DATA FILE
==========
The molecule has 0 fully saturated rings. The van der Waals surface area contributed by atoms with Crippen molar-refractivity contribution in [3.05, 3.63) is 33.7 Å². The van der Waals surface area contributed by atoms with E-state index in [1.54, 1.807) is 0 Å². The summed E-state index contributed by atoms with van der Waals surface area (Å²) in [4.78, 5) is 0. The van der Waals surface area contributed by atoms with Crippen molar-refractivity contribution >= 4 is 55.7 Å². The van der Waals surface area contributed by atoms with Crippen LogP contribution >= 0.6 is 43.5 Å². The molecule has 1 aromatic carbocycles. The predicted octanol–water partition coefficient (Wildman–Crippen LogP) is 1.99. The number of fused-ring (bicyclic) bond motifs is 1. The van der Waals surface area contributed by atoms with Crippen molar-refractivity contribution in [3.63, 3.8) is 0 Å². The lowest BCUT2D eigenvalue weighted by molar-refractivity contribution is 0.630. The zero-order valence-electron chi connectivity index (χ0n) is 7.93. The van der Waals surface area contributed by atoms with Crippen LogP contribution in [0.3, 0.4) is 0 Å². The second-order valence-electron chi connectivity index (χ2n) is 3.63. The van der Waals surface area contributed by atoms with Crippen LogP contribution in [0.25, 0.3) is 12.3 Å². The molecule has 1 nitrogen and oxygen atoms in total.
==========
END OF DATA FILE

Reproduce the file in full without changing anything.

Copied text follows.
The molecule has 0 fully saturated rings. The van der Waals surface area contributed by atoms with Crippen molar-refractivity contribution in [3.05, 3.63) is 33.7 Å². The van der Waals surface area contributed by atoms with E-state index in [1.54, 1.807) is 0 Å². The summed E-state index contributed by atoms with van der Waals surface area (Å²) in [4.78, 5) is 0. The van der Waals surface area contributed by atoms with Crippen molar-refractivity contribution >= 4 is 55.7 Å². The van der Waals surface area contributed by atoms with Crippen LogP contribution >= 0.6 is 43.5 Å². The molecule has 1 aromatic carbocycles. The predicted octanol–water partition coefficient (Wildman–Crippen LogP) is 1.99. The number of fused-ring (bicyclic) bond motifs is 1. The van der Waals surface area contributed by atoms with Crippen molar-refractivity contribution in [3.63, 3.8) is 0 Å². The lowest BCUT2D eigenvalue weighted by molar-refractivity contribution is 0.630. The zero-order valence-electron chi connectivity index (χ0n) is 7.93. The van der Waals surface area contributed by atoms with Crippen LogP contribution in [0.3, 0.4) is 0 Å². The second-order valence-electron chi connectivity index (χ2n) is 3.63. The van der Waals surface area contributed by atoms with Crippen LogP contribution in [0.25, 0.3) is 12.3 Å². The molecule has 1 nitrogen and oxygen atoms in total.